In a 1988 column on the subject (found in the Times’ in-house archives), Hinterberger, an accomplished home cook and diehard pizza fan, wrote: “Power is a strong, Montana-grown, commercial-grade, hard durum wheat flour. Mondako, made from both Montana and Dakota wheat (hence its name), is somewhat less hard. You will not find them at QFC or Safeway.” Both, he wrote, “are milled by the thousands of pounds every day in Seattle by Fisher Mills down on the Harbor Island waterfront.”

He further explained that while researching ways in which a home baker could make pizza that tasted more like what you’d get at a pizzeria, he got hip to the Fisher product. And hot on the trail of the stuff he went straight to the source. Parking at the mill’s loading ramp, Hint shelled out $8 (!) before driving away with a 32-pound sack of Mondako and 25-pounds of Power. Enough, he calculated, to make 192 large pizzas.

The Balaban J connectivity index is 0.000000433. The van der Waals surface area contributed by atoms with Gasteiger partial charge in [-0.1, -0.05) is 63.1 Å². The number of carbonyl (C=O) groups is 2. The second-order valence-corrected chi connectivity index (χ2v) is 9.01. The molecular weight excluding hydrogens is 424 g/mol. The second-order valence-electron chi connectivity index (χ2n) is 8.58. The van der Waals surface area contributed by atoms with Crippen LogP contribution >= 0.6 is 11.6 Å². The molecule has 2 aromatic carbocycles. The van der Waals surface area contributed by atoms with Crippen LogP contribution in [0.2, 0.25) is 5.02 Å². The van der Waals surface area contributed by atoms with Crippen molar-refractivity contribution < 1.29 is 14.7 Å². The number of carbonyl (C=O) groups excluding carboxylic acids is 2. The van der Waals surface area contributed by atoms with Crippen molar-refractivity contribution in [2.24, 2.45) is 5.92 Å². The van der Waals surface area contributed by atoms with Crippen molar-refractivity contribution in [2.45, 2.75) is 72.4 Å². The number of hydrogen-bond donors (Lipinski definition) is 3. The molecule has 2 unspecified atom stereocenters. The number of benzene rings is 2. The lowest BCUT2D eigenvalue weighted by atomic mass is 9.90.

Fisher’s landmark mill is now gone, and when I called Hinterberger today he said he no longer goes to the trouble of making his own pizza dough. “I use Trader Joe’s. It’s $1.69 a pound and it works beautifully.” Who am I to disagree, though I use TJ’s flatbread to make my “homemade pizza” — the perfect after-school snack!

Quick, make me a flatbread-pizza mom, I’m starving!

Hint still dreams of building a proper backyard pizza-oven, something he says he tried 30 years ago to ill effect. “I got the directions from an old Sunset Magazine. It took about five hours to heat the thing up, and about a quarter of a cord of wood to get the thing hot.” He laughed at the memory. “I think I only used it once. I put a pizza in it and it curled up like a spider.”